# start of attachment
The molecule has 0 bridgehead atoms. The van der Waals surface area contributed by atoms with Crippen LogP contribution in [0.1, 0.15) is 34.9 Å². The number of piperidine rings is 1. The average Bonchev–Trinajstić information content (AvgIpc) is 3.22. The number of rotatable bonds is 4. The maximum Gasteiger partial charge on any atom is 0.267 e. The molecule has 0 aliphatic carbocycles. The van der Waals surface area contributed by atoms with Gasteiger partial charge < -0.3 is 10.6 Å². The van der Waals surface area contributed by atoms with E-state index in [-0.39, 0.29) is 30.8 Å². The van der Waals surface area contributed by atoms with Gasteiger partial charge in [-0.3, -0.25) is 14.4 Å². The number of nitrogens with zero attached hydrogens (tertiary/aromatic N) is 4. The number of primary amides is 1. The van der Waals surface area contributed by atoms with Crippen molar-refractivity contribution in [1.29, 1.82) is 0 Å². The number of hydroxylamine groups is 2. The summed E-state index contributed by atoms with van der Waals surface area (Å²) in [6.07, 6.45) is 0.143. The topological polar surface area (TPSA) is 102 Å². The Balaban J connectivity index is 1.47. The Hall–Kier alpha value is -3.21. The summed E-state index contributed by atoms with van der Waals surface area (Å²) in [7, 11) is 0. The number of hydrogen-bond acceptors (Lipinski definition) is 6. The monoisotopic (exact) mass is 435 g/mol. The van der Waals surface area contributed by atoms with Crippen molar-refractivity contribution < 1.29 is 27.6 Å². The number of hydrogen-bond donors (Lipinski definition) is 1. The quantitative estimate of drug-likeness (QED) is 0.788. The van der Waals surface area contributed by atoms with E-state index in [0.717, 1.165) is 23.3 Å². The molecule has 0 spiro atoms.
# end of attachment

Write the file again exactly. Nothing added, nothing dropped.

The molecule has 0 bridgehead atoms. The van der Waals surface area contributed by atoms with Crippen LogP contribution in [0.1, 0.15) is 34.9 Å². The number of piperidine rings is 1. The average Bonchev–Trinajstić information content (AvgIpc) is 3.22. The number of rotatable bonds is 4. The maximum Gasteiger partial charge on any atom is 0.267 e. The molecule has 0 aliphatic carbocycles. The van der Waals surface area contributed by atoms with Gasteiger partial charge < -0.3 is 10.6 Å². The van der Waals surface area contributed by atoms with E-state index in [-0.39, 0.29) is 30.8 Å². The van der Waals surface area contributed by atoms with Gasteiger partial charge in [-0.3, -0.25) is 14.4 Å². The number of nitrogens with zero attached hydrogens (tertiary/aromatic N) is 4. The number of primary amides is 1. The van der Waals surface area contributed by atoms with Crippen molar-refractivity contribution in [1.29, 1.82) is 0 Å². The number of hydroxylamine groups is 2. The summed E-state index contributed by atoms with van der Waals surface area (Å²) in [6.07, 6.45) is 0.143. The topological polar surface area (TPSA) is 102 Å². The Balaban J connectivity index is 1.47. The Hall–Kier alpha value is -3.21. The summed E-state index contributed by atoms with van der Waals surface area (Å²) in [7, 11) is 0. The number of hydrogen-bond acceptors (Lipinski definition) is 6. The monoisotopic (exact) mass is 435 g/mol. The van der Waals surface area contributed by atoms with Crippen molar-refractivity contribution < 1.29 is 27.6 Å². The number of hydrogen-bond donors (Lipinski definition) is 1. The quantitative estimate of drug-likeness (QED) is 0.788. The van der Waals surface area contributed by atoms with E-state index in [0.717, 1.165) is 23.3 Å². The molecule has 0 spiro atoms.